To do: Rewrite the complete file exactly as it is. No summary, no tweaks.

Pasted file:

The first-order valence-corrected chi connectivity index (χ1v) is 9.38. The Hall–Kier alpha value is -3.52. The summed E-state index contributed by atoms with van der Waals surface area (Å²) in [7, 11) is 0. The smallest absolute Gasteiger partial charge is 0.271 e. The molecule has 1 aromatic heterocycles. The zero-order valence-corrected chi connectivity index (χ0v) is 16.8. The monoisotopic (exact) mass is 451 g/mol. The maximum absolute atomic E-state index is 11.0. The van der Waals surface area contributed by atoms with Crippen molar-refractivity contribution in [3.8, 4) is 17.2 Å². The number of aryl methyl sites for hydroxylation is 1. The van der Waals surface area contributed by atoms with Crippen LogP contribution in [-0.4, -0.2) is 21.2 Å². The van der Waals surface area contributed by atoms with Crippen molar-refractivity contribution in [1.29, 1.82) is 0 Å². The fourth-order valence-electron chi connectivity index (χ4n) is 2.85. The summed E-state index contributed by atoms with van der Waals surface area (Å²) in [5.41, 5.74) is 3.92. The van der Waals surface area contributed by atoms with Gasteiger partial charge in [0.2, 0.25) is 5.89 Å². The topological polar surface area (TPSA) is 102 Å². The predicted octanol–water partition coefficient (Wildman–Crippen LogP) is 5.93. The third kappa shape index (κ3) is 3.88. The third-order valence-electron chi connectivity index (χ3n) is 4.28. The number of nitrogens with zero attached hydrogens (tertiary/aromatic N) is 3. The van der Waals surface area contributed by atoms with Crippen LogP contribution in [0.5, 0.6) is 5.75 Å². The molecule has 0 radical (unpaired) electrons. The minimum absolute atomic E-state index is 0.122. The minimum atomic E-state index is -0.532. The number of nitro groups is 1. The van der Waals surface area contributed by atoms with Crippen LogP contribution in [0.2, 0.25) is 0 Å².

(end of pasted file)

The first-order valence-corrected chi connectivity index (χ1v) is 9.38. The Hall–Kier alpha value is -3.52. The summed E-state index contributed by atoms with van der Waals surface area (Å²) in [7, 11) is 0. The smallest absolute Gasteiger partial charge is 0.271 e. The molecule has 1 aromatic heterocycles. The zero-order valence-corrected chi connectivity index (χ0v) is 16.8. The monoisotopic (exact) mass is 451 g/mol. The maximum absolute atomic E-state index is 11.0. The van der Waals surface area contributed by atoms with Crippen molar-refractivity contribution in [3.8, 4) is 17.2 Å². The number of aryl methyl sites for hydroxylation is 1. The van der Waals surface area contributed by atoms with Crippen LogP contribution in [-0.4, -0.2) is 21.2 Å². The van der Waals surface area contributed by atoms with Crippen molar-refractivity contribution in [1.29, 1.82) is 0 Å². The fourth-order valence-electron chi connectivity index (χ4n) is 2.85. The summed E-state index contributed by atoms with van der Waals surface area (Å²) in [5.41, 5.74) is 3.92. The van der Waals surface area contributed by atoms with Gasteiger partial charge in [0.2, 0.25) is 5.89 Å². The topological polar surface area (TPSA) is 102 Å². The predicted octanol–water partition coefficient (Wildman–Crippen LogP) is 5.93. The third kappa shape index (κ3) is 3.88. The third-order valence-electron chi connectivity index (χ3n) is 4.28. The number of nitrogens with zero attached hydrogens (tertiary/aromatic N) is 3. The van der Waals surface area contributed by atoms with Crippen LogP contribution in [0.5, 0.6) is 5.75 Å². The molecule has 0 radical (unpaired) electrons. The minimum absolute atomic E-state index is 0.122. The minimum atomic E-state index is -0.532. The number of nitro groups is 1. The van der Waals surface area contributed by atoms with Crippen LogP contribution in [0.2, 0.25) is 0 Å².